In some inkjet printing apparatus having no agitating unit, changes of a certain degree in ink condition on the way of physical distribution and during a physical distribution period are assumed; the portion of the ink whose condition is assumed to have changed is discharged when the cartridge is replaced with new one using a pump unit that is provided in the inkjet printing apparatus for the purpose of charging ink; and printing is performed using the remaining ink. However, they have the following problems.
 Assuming that an ink discharging condition is determined for a long physical distribution period, when a user actually installs and uses an ink tank that has been distributed for a short time, the ink will be discharged in the same amount as that discharged from an ink tank that takes a long time to be distributed. This results in an indiscriminate increase in the running cost.
 Assuming that an ink discharging condition is determined for a short physical distribution period, when a user actually installs and uses an ink tank that has been distributed for a long time, the ink will be discharged only in the same amount as that discharged from an ink tank that takes a short time to be distributed. There will be an ink residue whose condition has changed in the ink chamber of the printing head, which can result problems such as an ejection failure or disabled ejection in nozzles that are not in use.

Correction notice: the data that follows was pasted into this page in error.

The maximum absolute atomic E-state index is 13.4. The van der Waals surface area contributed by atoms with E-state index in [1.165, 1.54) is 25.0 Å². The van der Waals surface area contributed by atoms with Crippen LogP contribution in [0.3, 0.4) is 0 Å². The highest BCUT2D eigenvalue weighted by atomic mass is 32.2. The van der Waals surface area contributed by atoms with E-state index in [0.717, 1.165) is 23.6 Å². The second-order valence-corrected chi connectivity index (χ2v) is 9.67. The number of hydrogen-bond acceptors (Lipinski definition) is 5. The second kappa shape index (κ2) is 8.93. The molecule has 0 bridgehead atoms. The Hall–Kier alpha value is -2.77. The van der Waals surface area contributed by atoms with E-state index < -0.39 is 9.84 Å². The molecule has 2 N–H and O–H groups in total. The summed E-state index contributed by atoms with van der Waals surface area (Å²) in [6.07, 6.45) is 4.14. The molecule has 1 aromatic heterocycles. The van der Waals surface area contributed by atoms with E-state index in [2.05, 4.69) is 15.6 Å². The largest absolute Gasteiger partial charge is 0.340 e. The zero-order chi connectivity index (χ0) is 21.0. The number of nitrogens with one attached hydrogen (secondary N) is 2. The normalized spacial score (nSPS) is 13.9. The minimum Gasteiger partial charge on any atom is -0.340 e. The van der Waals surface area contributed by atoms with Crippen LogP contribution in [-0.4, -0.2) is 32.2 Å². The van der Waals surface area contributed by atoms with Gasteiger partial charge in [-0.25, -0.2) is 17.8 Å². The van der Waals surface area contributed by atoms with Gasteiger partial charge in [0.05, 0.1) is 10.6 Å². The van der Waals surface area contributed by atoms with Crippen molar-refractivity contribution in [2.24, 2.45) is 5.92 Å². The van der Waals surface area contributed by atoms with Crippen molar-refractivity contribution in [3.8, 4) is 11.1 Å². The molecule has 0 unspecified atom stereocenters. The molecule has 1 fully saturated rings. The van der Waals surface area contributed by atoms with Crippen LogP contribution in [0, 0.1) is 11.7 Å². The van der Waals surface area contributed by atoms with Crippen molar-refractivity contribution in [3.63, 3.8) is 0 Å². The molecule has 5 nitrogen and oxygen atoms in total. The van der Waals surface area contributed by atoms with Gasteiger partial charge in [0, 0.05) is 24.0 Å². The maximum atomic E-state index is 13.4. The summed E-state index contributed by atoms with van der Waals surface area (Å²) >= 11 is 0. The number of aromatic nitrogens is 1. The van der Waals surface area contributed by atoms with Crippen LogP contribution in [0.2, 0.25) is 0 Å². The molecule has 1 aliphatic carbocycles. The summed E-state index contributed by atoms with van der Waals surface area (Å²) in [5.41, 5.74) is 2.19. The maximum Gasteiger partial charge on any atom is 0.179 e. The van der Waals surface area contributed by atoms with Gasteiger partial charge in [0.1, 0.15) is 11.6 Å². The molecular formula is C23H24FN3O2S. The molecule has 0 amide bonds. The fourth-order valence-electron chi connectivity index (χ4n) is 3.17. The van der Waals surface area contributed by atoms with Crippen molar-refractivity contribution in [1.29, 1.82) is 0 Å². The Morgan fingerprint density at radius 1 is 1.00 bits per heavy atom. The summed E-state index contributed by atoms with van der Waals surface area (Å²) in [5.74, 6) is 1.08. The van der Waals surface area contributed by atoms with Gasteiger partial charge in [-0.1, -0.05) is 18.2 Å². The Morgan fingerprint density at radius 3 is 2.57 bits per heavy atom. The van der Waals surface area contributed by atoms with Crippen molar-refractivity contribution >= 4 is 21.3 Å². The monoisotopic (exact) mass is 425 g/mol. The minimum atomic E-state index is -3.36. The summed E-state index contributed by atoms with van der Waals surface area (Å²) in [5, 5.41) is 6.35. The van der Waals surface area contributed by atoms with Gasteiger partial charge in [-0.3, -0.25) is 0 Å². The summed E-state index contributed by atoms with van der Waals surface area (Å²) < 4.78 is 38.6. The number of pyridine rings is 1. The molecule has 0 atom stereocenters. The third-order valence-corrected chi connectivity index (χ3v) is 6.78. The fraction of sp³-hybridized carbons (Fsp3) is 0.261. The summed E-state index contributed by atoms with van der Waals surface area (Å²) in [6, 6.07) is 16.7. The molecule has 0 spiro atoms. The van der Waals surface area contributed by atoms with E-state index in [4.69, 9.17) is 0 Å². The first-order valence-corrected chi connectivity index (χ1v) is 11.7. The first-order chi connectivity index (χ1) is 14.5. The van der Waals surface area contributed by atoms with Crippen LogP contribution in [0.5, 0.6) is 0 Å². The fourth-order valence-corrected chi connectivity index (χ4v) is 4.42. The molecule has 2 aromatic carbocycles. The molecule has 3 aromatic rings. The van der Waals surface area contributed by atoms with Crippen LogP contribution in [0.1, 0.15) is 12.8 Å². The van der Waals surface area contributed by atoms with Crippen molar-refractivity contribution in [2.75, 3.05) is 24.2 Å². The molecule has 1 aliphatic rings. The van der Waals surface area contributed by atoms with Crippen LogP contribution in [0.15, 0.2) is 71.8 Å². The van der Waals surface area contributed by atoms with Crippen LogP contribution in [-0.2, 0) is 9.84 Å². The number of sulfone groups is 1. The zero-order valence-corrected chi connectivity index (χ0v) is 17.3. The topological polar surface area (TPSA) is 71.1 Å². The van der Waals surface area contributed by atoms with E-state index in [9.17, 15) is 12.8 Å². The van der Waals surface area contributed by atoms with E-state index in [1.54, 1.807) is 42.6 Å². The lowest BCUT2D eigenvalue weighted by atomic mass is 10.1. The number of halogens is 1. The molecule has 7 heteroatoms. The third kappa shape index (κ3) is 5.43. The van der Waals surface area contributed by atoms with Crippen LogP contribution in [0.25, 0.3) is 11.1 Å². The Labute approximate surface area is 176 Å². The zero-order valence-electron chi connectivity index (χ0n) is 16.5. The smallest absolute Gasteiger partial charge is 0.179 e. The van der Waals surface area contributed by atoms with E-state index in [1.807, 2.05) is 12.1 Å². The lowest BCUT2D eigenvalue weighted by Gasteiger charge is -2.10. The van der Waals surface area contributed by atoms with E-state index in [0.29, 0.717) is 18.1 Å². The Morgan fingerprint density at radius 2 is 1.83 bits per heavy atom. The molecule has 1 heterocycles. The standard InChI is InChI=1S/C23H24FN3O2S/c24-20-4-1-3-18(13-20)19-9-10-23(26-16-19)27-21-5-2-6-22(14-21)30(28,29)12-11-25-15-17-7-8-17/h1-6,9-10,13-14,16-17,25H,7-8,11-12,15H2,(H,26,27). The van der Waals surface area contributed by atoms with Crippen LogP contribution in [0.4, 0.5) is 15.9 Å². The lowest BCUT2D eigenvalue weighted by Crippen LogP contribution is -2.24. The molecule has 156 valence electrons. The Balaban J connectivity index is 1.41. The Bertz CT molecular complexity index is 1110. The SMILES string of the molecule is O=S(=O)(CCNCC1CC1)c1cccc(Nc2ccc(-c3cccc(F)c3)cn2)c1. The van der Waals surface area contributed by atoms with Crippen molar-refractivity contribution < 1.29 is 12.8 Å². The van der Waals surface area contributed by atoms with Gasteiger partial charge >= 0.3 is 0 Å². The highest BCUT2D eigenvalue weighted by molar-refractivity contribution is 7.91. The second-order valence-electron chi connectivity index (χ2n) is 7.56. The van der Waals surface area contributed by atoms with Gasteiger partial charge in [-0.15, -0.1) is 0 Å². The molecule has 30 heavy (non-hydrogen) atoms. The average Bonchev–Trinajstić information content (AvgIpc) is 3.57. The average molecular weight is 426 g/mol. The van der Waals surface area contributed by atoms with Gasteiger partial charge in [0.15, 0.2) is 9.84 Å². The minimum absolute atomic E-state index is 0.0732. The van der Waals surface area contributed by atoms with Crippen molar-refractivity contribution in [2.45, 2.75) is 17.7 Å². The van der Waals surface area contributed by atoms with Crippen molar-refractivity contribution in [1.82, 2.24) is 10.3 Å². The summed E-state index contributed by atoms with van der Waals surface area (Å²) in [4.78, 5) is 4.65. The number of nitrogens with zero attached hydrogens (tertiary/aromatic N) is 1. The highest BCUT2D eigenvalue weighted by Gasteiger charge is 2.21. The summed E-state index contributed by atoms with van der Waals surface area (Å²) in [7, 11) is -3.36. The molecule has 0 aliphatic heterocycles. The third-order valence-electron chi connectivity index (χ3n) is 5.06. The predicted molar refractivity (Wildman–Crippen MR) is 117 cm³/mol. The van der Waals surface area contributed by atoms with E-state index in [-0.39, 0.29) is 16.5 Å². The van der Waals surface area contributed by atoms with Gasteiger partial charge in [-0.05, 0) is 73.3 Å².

Such an ejection failure is unlikely to occur at nozzles that are continuously used and is likely to occur at nozzles that are intermittently used (nozzles associated with inks that are not used for forming a certain image).
 It is considered that the failure is likely to occur at the intermittently used nozzles because of a difference between quantities of heat accumulated at the continuously used nozzles and the intermittently used nozzles.
 The invention has been made to solve such problems, and it is an object of the invention to provide an inkjet printing apparatus in which a suitable process is taken depending on changes in physical properties and chemical properties of an ink to suppress wasteful consumption of the ink and to perform stable printing at a low cost.